Everything feels enormous in Transformers: Age of Extinction. And yes, we know that’s how it's supposed to be with the Michael Bay franchise that began in 2007. But, there is something truly gargantuan about this fourth Transformers movie. Bay has some new toys, and he was all too excited to bring them out to play.
Bay shot much of the film with IMAX cameras and he finally has a canvas to fill as big as his dreams. And speaking of new, a fresh cast has freed the filmmaker from the baggage of the first three films and has injected this filmmaking anew with a sense of wonder. But, is that a good thing?
Mark Wahlberg stars as a rural Texan, Cade Yeager. He is trying to make it while raising his daughter solo since his wife passed away. How long ago did she die? We don’t find out. But, we digress. This is a Transformers movie, we don't need plot explanation!
He and his work partner Lucas (TJ Miller) are fix-it men, and that kind of pays the bills. Cade's true dreams involve invention. That leads him to be just the right guy to find an abandoned truck in a movie house that he’s been hired to bring back. As you saw in that Transformers: Age of Extinction trailer -- the truck is Optimus Prime.
All you really need to know, in terms of the threat, is established through the introduction of Kelsey Grammer’s black op government agent Harold Attinger. He’s leading an effort to rid the world of all Transformers, good and bad, after the attack on Chicago in Transformers: Dark of the Moon.
Worlds collide and Cade and his daughter Tessa (Nicola Peltz, looking very Bay-ish with how she is made up, dressed and even lit) get swept into a global struggle against evil that takes them from Texas to Hong Kong.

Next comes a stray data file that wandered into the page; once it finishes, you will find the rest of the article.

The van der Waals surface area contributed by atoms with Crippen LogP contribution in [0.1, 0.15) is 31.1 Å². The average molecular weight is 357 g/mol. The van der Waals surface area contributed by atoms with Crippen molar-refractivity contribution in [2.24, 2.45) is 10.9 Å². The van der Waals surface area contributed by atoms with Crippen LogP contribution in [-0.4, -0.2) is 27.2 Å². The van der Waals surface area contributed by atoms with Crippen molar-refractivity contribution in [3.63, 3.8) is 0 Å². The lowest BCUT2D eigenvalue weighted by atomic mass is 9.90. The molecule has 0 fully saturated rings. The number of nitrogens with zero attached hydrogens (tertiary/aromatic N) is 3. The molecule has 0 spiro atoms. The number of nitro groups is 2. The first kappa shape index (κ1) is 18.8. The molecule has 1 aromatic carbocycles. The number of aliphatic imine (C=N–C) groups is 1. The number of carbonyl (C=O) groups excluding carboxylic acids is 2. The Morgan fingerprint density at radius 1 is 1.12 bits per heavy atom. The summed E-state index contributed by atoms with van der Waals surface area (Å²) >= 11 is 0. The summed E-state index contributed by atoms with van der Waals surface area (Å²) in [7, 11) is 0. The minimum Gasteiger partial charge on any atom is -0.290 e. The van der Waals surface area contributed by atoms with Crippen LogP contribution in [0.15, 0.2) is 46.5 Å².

Everything about the film seems like it’s made without concern to the rules of time and place. And yes, in terms of plot, it is all over the place and often seems like it was written by a child who had a budget to make a movie worth hundreds of millions. Tons of those millions were given from China. There's even a slew of obvious product placements, with one featuring Stanley Tucci drinking a popular Chinese beverage.
And that’s just it. Bay doesn’t know how to quit on any level. Transformers: Age of Extinction brings the action with car chases, helicopters and alien ships, plus Chicago even takes another beating.
But, when we're talking about these movies, isn't that exactly how it should be?
The entire Transformers franchise has been baffling to try and figure out. They’re toys. They’re aliens. And they are being wielded on the big screen by a helmer whose vision knows no bounds. And in the end, our Transformers: Age of Extinction review finds that's why the series has been so successful.
Critics don’t get it. Millions of audience members do, and that is exactly who these movies are for. And in that vein, those fans of this series will be thrilled on several fronts. As we stated, things are never bigger (heck, we even get Transformers riding Dinobots into battle and just trashing Hong Kong).
Even the cast knows what movie they’re in and never pretend to be doing anything else. That’s why the casting of Wahlberg is perfect. He can pull off a larger-than-life action movie and deliver lines that would have audiences scoffing at them from anyone else.
Is he Arnold Schwarzenegger-esque? Kind of, but Wahlberg has something more. By pairing himself with a director whose scope is as large as the universe itself, the two have a pretty good time -- and so too will those who enjoy being bombarded by a bombastic blockbuster.
See how this whole franchise got started and watch Transformers online.